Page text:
Friday, March 3, 2000 - 7:00am -- Holiday Inn Garden Court, Pretoria

It's hard to feel homesick here in Pretoria. The television is very American (CNN, and most of the ABC, NBC and CBS sitcoms). They even have "The Simpson's"! There's a McDonald's and a KFC across the street from the hotel. Yesterday, my friend Willem took me for a tour of Pretoria. The Union Buildings, the executive seat of government, is nothing short of spectacular. The gardens on the hill overlooking the city were just wonderful. We had a lunch of grilled cheese sandwiches. I know, I know . . . but these are a lot more fancy than American cheese on Wonder bread. We had ours with chicken and mayo. It's sort of like a chicken salad. Quite tasty, I must say. We're headed out to Kruger this morning. The expectation is killing me. We're taking the scenic route through the South African trout country. It's hard getting used to riding on the left side of the road. Of course I'm not about to do any driving.

I came down with a cold somewhere in my journey to SA. I attributed most of my symptoms to the cold I was fighting. I also had some incredible cramps in my arms and neck. The cramps I attributed to the high altitude. One of my traveling companions gave me a decongestant that immediately cleared up the cold, but did nothing for the cramps. I had some malaria medicine I was taking as a precaution. I saw a local doctor. The doctor told me that was definitely on the wrong malaria medicine and it was bad for my nervous system. I asked him if that would explain the terrible cramps and jitters I had. He said that he was surprised it wasn't worse than just cramps and jitters.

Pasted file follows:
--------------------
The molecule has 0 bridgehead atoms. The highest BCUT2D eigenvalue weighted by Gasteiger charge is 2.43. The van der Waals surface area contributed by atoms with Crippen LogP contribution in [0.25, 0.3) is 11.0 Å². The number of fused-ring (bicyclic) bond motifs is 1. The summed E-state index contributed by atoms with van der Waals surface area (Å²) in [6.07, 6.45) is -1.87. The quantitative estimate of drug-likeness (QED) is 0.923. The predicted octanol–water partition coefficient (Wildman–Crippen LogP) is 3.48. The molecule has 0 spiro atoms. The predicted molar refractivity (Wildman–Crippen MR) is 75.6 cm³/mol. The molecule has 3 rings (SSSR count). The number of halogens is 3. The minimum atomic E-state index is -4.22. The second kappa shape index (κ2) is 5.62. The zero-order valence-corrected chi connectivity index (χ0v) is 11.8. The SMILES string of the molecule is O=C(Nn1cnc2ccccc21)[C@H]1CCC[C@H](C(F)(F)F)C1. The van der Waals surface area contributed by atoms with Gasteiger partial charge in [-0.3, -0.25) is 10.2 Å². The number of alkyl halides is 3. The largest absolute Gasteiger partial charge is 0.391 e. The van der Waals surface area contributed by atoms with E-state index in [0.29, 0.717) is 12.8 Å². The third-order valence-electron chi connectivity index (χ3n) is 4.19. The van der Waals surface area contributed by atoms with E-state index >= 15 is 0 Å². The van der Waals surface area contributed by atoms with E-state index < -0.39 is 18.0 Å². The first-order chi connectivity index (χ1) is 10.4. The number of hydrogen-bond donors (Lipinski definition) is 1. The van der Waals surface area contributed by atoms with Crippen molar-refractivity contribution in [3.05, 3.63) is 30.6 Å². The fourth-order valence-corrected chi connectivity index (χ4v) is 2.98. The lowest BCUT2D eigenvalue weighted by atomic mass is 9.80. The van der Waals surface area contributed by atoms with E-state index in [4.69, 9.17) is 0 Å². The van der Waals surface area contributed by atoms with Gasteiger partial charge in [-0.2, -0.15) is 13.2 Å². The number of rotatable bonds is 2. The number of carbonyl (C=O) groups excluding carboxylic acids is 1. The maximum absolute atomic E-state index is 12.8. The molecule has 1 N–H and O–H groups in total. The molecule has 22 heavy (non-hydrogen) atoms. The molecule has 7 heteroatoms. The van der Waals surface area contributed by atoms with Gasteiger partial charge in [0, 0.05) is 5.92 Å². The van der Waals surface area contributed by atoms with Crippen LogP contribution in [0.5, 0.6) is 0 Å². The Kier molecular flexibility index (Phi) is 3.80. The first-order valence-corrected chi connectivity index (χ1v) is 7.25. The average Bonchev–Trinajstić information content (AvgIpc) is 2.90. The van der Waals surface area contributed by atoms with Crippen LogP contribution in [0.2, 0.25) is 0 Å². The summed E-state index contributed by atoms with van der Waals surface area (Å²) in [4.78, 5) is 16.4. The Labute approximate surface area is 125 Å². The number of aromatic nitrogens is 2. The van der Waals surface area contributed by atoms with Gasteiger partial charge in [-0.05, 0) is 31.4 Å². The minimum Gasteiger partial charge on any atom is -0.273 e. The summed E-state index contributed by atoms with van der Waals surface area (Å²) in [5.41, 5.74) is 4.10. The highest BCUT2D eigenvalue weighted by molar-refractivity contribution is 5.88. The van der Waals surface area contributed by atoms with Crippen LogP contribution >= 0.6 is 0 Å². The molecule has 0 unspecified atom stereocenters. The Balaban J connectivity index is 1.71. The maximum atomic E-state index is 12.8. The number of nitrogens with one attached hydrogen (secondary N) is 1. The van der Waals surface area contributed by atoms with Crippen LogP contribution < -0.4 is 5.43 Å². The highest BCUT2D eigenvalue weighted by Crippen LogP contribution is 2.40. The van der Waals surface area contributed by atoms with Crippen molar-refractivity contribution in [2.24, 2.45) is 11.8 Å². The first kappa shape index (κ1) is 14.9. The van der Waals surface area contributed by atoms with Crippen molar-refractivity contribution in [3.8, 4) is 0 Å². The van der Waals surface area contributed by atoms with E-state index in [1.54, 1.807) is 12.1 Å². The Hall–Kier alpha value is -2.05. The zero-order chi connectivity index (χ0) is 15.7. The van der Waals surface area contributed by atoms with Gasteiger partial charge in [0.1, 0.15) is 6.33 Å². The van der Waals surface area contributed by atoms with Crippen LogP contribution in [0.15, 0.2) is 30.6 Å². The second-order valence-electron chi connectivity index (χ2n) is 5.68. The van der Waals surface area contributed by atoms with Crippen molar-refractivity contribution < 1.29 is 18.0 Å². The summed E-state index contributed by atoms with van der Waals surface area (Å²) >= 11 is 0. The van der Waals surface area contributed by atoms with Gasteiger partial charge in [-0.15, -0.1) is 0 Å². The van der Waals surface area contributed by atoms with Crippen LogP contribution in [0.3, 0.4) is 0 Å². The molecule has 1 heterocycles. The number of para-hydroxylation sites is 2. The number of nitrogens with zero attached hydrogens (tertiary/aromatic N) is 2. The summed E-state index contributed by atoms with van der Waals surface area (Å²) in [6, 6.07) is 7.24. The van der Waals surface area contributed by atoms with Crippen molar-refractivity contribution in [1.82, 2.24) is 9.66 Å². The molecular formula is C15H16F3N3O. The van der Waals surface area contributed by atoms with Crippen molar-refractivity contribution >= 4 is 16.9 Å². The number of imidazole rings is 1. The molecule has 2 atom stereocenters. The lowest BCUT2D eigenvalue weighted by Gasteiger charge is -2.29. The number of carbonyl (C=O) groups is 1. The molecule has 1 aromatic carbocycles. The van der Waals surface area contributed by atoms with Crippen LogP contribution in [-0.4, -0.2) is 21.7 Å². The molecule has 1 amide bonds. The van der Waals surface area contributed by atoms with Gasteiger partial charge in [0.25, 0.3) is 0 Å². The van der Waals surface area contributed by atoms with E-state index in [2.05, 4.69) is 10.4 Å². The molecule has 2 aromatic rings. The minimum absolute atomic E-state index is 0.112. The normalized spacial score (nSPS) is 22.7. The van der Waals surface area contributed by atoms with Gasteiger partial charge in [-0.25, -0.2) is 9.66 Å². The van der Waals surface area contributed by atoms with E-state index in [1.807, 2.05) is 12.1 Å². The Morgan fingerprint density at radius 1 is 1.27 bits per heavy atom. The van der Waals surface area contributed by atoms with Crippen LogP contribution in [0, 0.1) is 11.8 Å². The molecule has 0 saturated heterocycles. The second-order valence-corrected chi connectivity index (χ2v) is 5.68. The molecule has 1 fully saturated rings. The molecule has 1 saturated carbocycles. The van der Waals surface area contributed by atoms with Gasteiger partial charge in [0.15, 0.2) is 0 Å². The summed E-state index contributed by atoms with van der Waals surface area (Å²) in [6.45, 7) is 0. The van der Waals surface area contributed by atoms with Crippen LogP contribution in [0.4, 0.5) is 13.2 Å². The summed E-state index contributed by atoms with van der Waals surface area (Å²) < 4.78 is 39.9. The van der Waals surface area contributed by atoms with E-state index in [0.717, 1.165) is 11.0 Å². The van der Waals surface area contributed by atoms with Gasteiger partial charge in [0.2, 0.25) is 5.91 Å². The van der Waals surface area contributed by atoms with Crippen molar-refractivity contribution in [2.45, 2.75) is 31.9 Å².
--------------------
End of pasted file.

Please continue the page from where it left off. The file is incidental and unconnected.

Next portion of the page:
Friday, March 3, 2000 - 6:42pm -- Protea Hotel "Impala", Phalaborwa

Downtown Dullstroom
We just arrived at the gateway to Kruger after taking the "scenic route." What fun! We hopped off of the N4 at Belfast, traveled to Dullstroom, saw Lydenburg, Sabie, and Pilgrim's Rest. We traveled through the Strijdorn Tunnel, down the Escarpment to Mica before finally arriving here at Phalaborwa. I really had a great time seeing the countryside of the Eastern Transvaal (now called Mpumalanga - "Land of the Rising Sun"). I bought a few flies at the flyshops along the way.

Alexandra In Dullstroom, I had to go to the local bar get the flyshop owner to unlock the doors. Business was slow and the cricket test match between India and South Africa was on the television. I apologized for interrupting him, but not before getting the score and chatting about the events of the match.

Butcher He was surprised that I understood cricket, so we made friends right away. A lot of the "local" patterns are really just English chalkstream flies. Butchers and Alexadras are very popular, but so are Woolly Buggers, Muddlers and leech patterns. They also have a fly called a R.A.B. (Red Assed Bastard) that works very well as a cranefly imitation.

R.A.B. From Dullstroom we traveled through Lydenburg and then crossed Long Tom Pass (named for the cannon that controlled the high ground in the Anglo-Boer War).

South African Streamer We traversed the Escarpment, lunching at Sabie. We stopped and did the tourista thing at Pilgrim's Rest, one of the first sites where gold was found in SA. From there we continued down to the lower veld, where we stopped for marula beer and to look at stone and wooden carvings for sale. We finally reached the low lands (bushveld) at the bottom of the Escarpment.

Wood Carvings